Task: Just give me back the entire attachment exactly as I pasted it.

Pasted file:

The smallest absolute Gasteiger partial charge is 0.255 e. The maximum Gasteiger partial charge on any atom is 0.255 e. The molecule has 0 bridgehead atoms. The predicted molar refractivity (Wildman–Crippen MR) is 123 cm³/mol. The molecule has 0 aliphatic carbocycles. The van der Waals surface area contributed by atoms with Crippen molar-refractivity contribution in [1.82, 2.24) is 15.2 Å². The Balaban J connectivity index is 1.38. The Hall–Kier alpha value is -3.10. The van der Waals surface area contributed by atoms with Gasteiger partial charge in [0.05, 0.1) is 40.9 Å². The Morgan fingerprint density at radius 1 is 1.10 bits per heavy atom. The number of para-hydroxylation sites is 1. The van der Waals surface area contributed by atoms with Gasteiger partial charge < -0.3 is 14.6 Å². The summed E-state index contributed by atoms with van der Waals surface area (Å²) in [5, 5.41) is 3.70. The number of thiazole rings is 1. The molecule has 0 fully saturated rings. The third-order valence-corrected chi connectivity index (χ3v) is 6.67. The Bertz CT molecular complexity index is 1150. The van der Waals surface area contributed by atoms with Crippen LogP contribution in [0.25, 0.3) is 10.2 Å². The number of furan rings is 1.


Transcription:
The smallest absolute Gasteiger partial charge is 0.255 e. The maximum Gasteiger partial charge on any atom is 0.255 e. The molecule has 0 bridgehead atoms. The predicted molar refractivity (Wildman–Crippen MR) is 123 cm³/mol. The molecule has 0 aliphatic carbocycles. The van der Waals surface area contributed by atoms with Crippen molar-refractivity contribution in [1.82, 2.24) is 15.2 Å². The Balaban J connectivity index is 1.38. The Hall–Kier alpha value is -3.10. The van der Waals surface area contributed by atoms with Gasteiger partial charge in [0.05, 0.1) is 40.9 Å². The Morgan fingerprint density at radius 1 is 1.10 bits per heavy atom. The number of para-hydroxylation sites is 1. The van der Waals surface area contributed by atoms with Gasteiger partial charge < -0.3 is 14.6 Å². The summed E-state index contributed by atoms with van der Waals surface area (Å²) in [5, 5.41) is 3.70. The number of thiazole rings is 1. The molecule has 0 fully saturated rings. The third-order valence-corrected chi connectivity index (χ3v) is 6.67. The Bertz CT molecular complexity index is 1150. The van der Waals surface area contributed by atoms with Crippen LogP contribution in [0.25, 0.3) is 10.2 Å². The number of furan rings is 1.